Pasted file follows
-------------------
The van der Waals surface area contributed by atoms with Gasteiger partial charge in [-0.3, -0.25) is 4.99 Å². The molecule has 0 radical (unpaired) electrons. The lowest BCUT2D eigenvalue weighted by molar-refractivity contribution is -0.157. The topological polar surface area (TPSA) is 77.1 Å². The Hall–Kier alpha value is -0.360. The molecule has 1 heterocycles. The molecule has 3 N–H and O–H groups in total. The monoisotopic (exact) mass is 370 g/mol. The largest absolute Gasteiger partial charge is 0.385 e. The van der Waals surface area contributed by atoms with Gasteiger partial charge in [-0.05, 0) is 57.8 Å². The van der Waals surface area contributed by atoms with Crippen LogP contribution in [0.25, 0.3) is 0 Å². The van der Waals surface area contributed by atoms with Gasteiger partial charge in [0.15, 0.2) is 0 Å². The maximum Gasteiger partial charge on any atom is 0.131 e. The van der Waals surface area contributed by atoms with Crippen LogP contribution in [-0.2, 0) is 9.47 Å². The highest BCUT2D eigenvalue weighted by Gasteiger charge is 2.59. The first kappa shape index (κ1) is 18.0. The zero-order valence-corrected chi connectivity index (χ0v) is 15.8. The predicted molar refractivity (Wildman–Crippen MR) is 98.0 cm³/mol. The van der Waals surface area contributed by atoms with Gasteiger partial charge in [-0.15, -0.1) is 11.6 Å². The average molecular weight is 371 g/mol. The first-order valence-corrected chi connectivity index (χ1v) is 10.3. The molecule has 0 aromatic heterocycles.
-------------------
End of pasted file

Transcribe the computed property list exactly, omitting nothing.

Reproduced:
The van der Waals surface area contributed by atoms with Gasteiger partial charge in [-0.3, -0.25) is 4.99 Å². The molecule has 0 radical (unpaired) electrons. The lowest BCUT2D eigenvalue weighted by molar-refractivity contribution is -0.157. The topological polar surface area (TPSA) is 77.1 Å². The Hall–Kier alpha value is -0.360. The molecule has 1 heterocycles. The molecule has 3 N–H and O–H groups in total. The monoisotopic (exact) mass is 370 g/mol. The largest absolute Gasteiger partial charge is 0.385 e. The van der Waals surface area contributed by atoms with Gasteiger partial charge in [-0.05, 0) is 57.8 Å². The van der Waals surface area contributed by atoms with Crippen LogP contribution in [0.25, 0.3) is 0 Å². The van der Waals surface area contributed by atoms with Gasteiger partial charge in [0.15, 0.2) is 0 Å². The maximum Gasteiger partial charge on any atom is 0.131 e. The van der Waals surface area contributed by atoms with Crippen LogP contribution in [-0.2, 0) is 9.47 Å². The highest BCUT2D eigenvalue weighted by Gasteiger charge is 2.59. The first kappa shape index (κ1) is 18.0. The zero-order valence-corrected chi connectivity index (χ0v) is 15.8. The predicted molar refractivity (Wildman–Crippen MR) is 98.0 cm³/mol. The van der Waals surface area contributed by atoms with Gasteiger partial charge in [-0.15, -0.1) is 11.6 Å². The average molecular weight is 371 g/mol. The first-order valence-corrected chi connectivity index (χ1v) is 10.3. The molecule has 0 aromatic heterocycles.